Writers – How To Take Social Media By Storm

There are writers out there who are already taking social media by storm, who are tweeting about their favourite books, sharing articles on the latest Booker prize winner and Instagramming photos of their laptops and coffee mugs at their favourite writing spot. But what if everything you just read makes your head spin? What if you’ve barely, if ever, touched social media before? Or what if you’re an avid user but you don’t know how it can help your writing? If any of these sounds like you then Eleanor St Clair has some great tips for you! She shared her social media wisdom with us in a special workshop at Corsham Court recently and now I’d like to pass on that wisdom to you.

Where should I start?

The number of social media platforms out there can be overwhelming so Eleanor suggests you start by focussing on just two: Twitter and Instagram. But what about Facebook?! I hear you cry. Facebook can be a great one too but is usually more of a personal platform whereas Twitter and Instagram are aimed at the public. What this means is that if you promote your writing on Facebook it will only reach your friends and family, even if you set up a public page it will still take a while to draw in a following of people you don’t know, whereas Twitter and Instagram are automatically public and can draw in both potential agents and potential readers from across the world. This is particularly easy to do on Twitter so this platform will be the focus of this post.

Why should I start?

I’m going to start by saying: you don’t have to be on social media to be a writer. If you try it and you just can’t get on with it then it’s better to not post at all than to post half-heartedly. However, you should also know the perks. The main point of social media is to interact with other people and there are a whole host of readers, agents and publishers out there waiting to hear your voice. Eleanor used the great example of how tweeting a blog post she had written went viral and actually grabbed the interest of Kenton Allen, who just happens to be a producer and Chief Executive of Big Talk Productions. Responding to his tweet actually lead to a private conversation and further interest not just in her blog but the novel she is writing too. The moral of this story is, you never know who is out there, reading your writing and maybe taking an interest in it. Not to mention, in this day and age, likely one of the first things an agent will do when they see your name on a manuscript submission is to google it. If what they find from that search is someone who portrays themselves as an interesting, entertaining person who is up to date with the latest literary news and clearly an ardent reader then maybe, just maybe, they will put your work on the top of the pile. It is also a massive plus if they can see that you have a strong following as it shows people are already interested in what you have to say meaning there is a market for your book.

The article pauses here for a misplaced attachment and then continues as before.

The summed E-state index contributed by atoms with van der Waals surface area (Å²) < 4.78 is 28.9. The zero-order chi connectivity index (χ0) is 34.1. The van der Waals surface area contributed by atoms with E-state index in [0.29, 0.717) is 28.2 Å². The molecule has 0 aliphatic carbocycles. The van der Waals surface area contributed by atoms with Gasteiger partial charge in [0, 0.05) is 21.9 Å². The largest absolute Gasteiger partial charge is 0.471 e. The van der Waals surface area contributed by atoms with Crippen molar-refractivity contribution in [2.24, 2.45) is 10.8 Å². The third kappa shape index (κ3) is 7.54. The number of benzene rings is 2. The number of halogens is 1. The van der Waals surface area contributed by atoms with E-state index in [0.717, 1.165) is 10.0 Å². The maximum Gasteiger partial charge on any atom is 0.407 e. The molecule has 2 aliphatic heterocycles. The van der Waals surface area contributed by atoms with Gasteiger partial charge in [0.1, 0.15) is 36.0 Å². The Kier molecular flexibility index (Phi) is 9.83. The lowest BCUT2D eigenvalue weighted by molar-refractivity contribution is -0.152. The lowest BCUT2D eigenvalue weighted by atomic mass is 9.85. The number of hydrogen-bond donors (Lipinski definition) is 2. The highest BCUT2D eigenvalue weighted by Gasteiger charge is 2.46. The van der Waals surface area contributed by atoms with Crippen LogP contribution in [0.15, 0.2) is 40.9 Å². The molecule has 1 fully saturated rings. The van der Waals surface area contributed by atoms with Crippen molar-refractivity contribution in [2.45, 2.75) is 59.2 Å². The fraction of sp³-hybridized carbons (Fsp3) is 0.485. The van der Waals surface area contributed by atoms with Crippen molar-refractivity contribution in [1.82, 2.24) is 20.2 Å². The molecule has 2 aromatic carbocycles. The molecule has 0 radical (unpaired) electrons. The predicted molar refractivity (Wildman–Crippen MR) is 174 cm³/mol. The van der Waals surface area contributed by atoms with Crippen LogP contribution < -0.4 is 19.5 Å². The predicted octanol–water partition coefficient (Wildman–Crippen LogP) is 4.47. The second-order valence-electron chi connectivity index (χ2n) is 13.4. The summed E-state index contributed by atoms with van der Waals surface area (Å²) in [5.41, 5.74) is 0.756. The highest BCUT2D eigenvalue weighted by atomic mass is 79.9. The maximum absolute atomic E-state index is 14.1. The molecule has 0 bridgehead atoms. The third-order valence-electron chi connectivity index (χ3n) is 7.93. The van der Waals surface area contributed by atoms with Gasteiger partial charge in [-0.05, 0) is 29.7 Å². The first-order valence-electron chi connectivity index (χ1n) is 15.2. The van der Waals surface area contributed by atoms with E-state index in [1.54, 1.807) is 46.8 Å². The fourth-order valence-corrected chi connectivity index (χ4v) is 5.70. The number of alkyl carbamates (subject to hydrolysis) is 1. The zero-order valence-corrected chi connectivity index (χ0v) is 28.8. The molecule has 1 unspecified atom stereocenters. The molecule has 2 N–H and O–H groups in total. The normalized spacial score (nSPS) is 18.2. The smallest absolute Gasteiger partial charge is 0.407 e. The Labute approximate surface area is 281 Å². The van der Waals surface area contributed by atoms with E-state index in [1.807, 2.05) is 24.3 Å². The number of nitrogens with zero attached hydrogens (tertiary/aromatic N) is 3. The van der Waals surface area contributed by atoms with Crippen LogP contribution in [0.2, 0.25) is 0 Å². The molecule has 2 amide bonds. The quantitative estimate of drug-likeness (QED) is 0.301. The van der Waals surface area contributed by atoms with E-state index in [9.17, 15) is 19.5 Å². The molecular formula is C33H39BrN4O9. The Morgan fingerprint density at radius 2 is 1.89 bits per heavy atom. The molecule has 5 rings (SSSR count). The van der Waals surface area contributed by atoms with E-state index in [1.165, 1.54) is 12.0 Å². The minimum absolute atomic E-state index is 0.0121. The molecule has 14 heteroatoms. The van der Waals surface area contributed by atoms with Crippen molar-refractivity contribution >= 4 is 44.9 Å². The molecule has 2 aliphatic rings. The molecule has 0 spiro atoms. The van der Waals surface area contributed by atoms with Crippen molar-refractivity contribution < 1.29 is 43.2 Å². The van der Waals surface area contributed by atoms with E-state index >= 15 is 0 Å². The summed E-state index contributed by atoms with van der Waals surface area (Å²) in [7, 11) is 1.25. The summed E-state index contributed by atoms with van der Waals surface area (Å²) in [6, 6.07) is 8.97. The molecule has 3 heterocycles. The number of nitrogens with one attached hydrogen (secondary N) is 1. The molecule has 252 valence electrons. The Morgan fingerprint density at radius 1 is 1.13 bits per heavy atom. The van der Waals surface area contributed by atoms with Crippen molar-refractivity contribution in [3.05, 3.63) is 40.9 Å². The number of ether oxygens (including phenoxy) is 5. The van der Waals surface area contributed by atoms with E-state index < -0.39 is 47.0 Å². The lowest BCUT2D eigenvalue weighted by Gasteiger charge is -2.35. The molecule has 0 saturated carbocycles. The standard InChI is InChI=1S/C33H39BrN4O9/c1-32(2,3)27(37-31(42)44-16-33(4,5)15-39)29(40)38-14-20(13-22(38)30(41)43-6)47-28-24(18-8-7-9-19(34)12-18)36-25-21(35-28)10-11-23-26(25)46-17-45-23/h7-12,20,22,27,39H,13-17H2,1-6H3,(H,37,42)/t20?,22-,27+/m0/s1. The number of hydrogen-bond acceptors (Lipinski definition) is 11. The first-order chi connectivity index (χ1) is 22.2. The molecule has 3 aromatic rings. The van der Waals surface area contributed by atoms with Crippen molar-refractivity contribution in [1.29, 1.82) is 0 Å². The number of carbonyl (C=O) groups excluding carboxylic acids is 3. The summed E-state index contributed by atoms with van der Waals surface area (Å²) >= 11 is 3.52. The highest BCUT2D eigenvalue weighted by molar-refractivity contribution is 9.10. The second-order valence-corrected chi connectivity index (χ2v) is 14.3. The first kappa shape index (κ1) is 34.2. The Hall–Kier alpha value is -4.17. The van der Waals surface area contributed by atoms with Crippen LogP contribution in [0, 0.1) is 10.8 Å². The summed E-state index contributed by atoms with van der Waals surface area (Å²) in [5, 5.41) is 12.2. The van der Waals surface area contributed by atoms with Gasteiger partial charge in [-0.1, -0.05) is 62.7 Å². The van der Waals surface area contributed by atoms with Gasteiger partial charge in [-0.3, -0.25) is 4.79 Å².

How do I Start?

I won’t go into an explanation of how Twitter works or how to set up a profile but if you want tips on how to do so there is plenty of info out there and I found  mashable.com to have a particularly straight forward and easy to follow guide. What I will tell you though is Eleanor’s tips for making social media as effective for you as possible.

To begin with, remember this one basic thing: “You have to be sociable, put yourself out there”. If you are not actively interacting with people on your social media then you are not using its full potential. Eleanor drove home the point that it is much better to have fewer followers, most of whom you interact with in some way on a regular basis than to have millions of followers who are mostly likely scrolling straight past your tweets. Once you have set up your account begin following people you have a genuine interest in. And yes, I know you might have a genuine interest in Taylor Swift but maybe leave the celebrity follows aside and focus on a more professional following – you can always make a separate personal account if you just can’t bear to not know what Swift is up to. As a writer, you want to follow other writers you admire as well as agents and publishers who have an interest in work like yours. That’s not to say you are limited to those people but when you follow someone, think about whether you would actually enjoy seeing their posts every day and how likely you are to engage with them.